School Safety Center

Bullying Fact Sheet

Washington state takes school bullying very seriously.

What is the law?

In 2002, Washington adopted a law prohibiting harassment, intimidation and bullying in Washington schools. In 2007, Washington amended the law to include electronic forms of harassment, intimidation and bullying.

Each school district is required by RCW 28A.300.285 to have a policy that prohibits the harassment, intimidation, or bullying of any student. It is the responsibility of each school district to share this policy with parents or guardians, students, volunteers, and school employees.

For an action to be considered bullying, it needs to meet the following definition:

Harassment, intimidation, or bullying means any intentional electronic, written, verbal, or physical act, including but not limited to one shown to be motivated because of his or her perception of the victim's race, color, religion, ancestry, national origin, gender, sexual orientation, or mental, physical, or sensory handicap or other distinguishing characteristics, when the intentional electronic, written, verbal, or physical act:

  • Physically harms a student or damages the student's property; or
  • Has the effect of substantially interfering with a student's education; or
  • Is so severe, persistent, or pervasive that it creates an intimidating or threatening educational environment; or
  • Has the effect of substantially disrupting the orderly operation of the school.

Please visit the Legislature's Web site for specific law:

  • RCW 28A.300.285 Harassment, intimidation, and bullying prevention policies -- Model policy and training materials -- Posting on web site -- Advisory committee
  • RCW 28A.600.480 Harassment, Intimidation, Bullying Law - Reporting of harassment, intimidation, or bullying - Retaliation prohibited
  • RCW 28A.635.090 Interference by force or violence – Penalty
  • RCW 28A.635.100 Intimidating any administrator, teacher, classified employee, or student by threat of force or violence unlawful – Penalty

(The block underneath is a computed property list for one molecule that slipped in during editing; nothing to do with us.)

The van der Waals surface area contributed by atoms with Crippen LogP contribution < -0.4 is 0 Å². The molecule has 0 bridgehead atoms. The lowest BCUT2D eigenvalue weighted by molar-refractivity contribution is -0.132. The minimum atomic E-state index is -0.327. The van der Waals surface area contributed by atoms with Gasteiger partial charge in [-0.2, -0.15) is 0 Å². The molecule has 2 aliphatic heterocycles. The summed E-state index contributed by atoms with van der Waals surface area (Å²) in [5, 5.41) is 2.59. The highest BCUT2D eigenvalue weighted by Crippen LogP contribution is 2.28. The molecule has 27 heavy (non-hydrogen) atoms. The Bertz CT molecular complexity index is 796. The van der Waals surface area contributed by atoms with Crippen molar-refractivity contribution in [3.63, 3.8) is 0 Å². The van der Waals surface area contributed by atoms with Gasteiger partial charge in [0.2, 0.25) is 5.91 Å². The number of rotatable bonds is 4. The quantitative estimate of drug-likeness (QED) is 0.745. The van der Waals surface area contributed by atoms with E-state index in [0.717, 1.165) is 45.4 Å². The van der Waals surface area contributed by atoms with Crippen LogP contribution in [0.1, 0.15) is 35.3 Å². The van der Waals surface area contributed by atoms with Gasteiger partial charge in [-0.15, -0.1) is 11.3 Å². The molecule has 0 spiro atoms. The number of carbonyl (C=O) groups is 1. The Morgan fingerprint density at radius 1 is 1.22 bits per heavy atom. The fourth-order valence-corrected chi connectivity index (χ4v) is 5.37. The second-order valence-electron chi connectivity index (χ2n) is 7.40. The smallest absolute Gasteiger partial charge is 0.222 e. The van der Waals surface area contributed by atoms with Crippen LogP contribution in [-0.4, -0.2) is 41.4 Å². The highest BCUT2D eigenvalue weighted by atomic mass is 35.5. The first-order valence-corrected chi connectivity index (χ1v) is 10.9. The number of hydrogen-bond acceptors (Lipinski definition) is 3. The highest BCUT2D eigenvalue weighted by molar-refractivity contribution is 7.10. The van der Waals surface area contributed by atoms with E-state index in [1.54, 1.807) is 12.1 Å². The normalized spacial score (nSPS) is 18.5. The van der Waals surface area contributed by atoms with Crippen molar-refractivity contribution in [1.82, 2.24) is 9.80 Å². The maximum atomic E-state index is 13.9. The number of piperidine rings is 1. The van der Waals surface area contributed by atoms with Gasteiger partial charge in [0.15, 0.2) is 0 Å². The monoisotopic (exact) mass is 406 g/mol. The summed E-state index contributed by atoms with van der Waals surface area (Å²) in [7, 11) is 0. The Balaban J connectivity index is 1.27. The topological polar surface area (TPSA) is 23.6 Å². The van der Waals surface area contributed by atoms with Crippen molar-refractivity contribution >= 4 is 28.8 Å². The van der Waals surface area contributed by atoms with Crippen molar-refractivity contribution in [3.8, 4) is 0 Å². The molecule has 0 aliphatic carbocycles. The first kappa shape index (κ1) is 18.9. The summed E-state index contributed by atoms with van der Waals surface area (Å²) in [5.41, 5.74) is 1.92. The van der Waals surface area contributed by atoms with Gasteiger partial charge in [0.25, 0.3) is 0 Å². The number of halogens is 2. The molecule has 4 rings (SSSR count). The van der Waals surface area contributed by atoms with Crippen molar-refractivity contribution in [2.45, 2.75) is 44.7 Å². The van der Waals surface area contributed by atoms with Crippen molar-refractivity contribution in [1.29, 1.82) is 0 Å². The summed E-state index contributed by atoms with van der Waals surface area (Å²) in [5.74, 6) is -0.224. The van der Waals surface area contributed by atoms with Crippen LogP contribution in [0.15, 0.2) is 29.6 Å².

What is OSPI's authority?

OSPI does not have official authority to enforce local rules, with the following exceptions:

How do I report bullying?

If you believe your child is being bullied:

  1. Obtain a copy of your school’s anti-bullying policy and procedures. All schools are required to publish their anti-bullying policies and procedures. A model policy and procedure document is located on OSPI’s Web site, and your school’s policies should look similar to the model policy.
  2. Contact the police if your child has been the victim of malicious harassment. If the bullying act was particularly vicious and the bully seriously injured your child or caused significant physical harm to your child’s property, the bully may be guilty of malicious harassment.
  3. Follow your school's procedures for filing a written complaint. The school is required to conduct an investigation.

What if my complaint is not adequately addressed by the school?

If you feel the school has not adequately addressed the issues, file a written complaint with the district superintendent. The superintendent is required to conduct an investigation.

If you still feel that the superintendent has not adequately addressed the issues, file a complaint with a school board member.

If you still feel that the issues have not been adequately addressed, you may contact your Educational Service District Superintendent or one of the agencies listed below.

Where do I turn for help?

If you feel that bullying is not being adequately addressed by the school system, there are a number of state partners that may be able to assist you.

Washington State Human Rights Commission
Addresses bullying based on race, color, creed, national origin, sex, sexual orientation, perceived sexual orientation, gender expression, sensory, mental, or physical disability). The Human Rights Commission has staff throughout the state who able to meet with you and investigate the bullying complaint.

Washington State Office of the Education Ombudsman
Helps with parent-school conflicts with regionally sited investigators: (866) 297-2597

U.S. Department of Education, Office of Civil Rights
Addresses complaints based on race, color, national origin, sex, disability and age and has a regional office in Seattle: (206) 607-1600

The Safe Schools Coalition
Addresses homophobia and harassment in school based on real or perceived sexual orientation: (877) 723-3723

Washington State Parent-Teacher Association (PTA)
Has regional offices, and the national PTA provides guidance on bullying.

Community Relations Service
An arm of the U.S. Department of Justice, provides conciliation services to help prevent and resolve racial and ethnic conflict. Contact Sandra Blair, Conciliation Specialist, Northwest Regional Office: (206) 220-6704.

 



Questions?
Contact the Safety Center
360-725-6044

Safety Center

 

   Updated 8/6/2015

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